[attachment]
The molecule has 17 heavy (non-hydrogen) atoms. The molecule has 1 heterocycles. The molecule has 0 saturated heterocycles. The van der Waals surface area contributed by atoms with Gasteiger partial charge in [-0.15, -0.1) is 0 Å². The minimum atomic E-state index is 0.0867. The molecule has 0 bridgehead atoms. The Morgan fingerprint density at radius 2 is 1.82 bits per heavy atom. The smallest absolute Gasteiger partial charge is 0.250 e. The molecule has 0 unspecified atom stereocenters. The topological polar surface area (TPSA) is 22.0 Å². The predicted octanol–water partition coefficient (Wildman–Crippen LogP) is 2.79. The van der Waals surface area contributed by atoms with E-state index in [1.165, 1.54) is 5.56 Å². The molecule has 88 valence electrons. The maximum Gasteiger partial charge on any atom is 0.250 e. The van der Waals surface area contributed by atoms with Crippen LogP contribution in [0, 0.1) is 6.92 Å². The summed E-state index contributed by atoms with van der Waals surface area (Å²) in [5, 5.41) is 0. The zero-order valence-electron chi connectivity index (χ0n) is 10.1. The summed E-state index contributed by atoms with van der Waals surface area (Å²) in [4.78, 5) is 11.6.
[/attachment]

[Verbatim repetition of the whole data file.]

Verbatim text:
The molecule has 17 heavy (non-hydrogen) atoms. The molecule has 1 heterocycles. The molecule has 0 saturated heterocycles. The van der Waals surface area contributed by atoms with Gasteiger partial charge in [-0.15, -0.1) is 0 Å². The minimum atomic E-state index is 0.0867. The molecule has 0 bridgehead atoms. The Morgan fingerprint density at radius 2 is 1.82 bits per heavy atom. The smallest absolute Gasteiger partial charge is 0.250 e. The molecule has 0 unspecified atom stereocenters. The topological polar surface area (TPSA) is 22.0 Å². The predicted octanol–water partition coefficient (Wildman–Crippen LogP) is 2.79. The van der Waals surface area contributed by atoms with E-state index in [1.165, 1.54) is 5.56 Å². The molecule has 88 valence electrons. The maximum Gasteiger partial charge on any atom is 0.250 e. The van der Waals surface area contributed by atoms with Crippen LogP contribution in [0, 0.1) is 6.92 Å². The summed E-state index contributed by atoms with van der Waals surface area (Å²) in [5, 5.41) is 0. The zero-order valence-electron chi connectivity index (χ0n) is 10.1. The summed E-state index contributed by atoms with van der Waals surface area (Å²) in [4.78, 5) is 11.6.